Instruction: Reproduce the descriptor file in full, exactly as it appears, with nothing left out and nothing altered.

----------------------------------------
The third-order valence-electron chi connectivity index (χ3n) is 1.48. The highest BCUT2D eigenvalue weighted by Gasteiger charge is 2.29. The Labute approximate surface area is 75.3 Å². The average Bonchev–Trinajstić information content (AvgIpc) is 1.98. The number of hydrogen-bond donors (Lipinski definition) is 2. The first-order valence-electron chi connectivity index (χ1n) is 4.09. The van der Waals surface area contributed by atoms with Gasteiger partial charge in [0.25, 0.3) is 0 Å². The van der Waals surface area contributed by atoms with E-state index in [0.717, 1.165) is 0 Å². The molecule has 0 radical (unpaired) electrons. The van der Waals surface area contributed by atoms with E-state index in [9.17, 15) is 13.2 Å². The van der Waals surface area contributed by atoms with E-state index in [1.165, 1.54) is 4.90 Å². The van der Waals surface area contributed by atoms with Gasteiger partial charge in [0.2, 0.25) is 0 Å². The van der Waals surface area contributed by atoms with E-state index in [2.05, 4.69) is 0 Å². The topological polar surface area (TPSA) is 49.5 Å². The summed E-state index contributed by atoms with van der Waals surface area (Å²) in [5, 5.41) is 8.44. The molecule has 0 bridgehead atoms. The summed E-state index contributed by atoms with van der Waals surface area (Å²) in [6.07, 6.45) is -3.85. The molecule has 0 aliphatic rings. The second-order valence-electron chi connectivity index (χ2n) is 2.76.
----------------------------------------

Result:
The third-order valence-electron chi connectivity index (χ3n) is 1.48. The highest BCUT2D eigenvalue weighted by Gasteiger charge is 2.29. The Labute approximate surface area is 75.3 Å². The average Bonchev–Trinajstić information content (AvgIpc) is 1.98. The number of hydrogen-bond donors (Lipinski definition) is 2. The first-order valence-electron chi connectivity index (χ1n) is 4.09. The van der Waals surface area contributed by atoms with Gasteiger partial charge in [0.25, 0.3) is 0 Å². The van der Waals surface area contributed by atoms with E-state index in [0.717, 1.165) is 0 Å². The molecule has 0 radical (unpaired) electrons. The van der Waals surface area contributed by atoms with E-state index in [9.17, 15) is 13.2 Å². The van der Waals surface area contributed by atoms with E-state index in [1.165, 1.54) is 4.90 Å². The van der Waals surface area contributed by atoms with Gasteiger partial charge in [0.2, 0.25) is 0 Å². The van der Waals surface area contributed by atoms with E-state index in [2.05, 4.69) is 0 Å². The topological polar surface area (TPSA) is 49.5 Å². The summed E-state index contributed by atoms with van der Waals surface area (Å²) in [5, 5.41) is 8.44. The molecule has 0 bridgehead atoms. The summed E-state index contributed by atoms with van der Waals surface area (Å²) in [6.07, 6.45) is -3.85. The molecule has 0 aliphatic rings. The second-order valence-electron chi connectivity index (χ2n) is 2.76.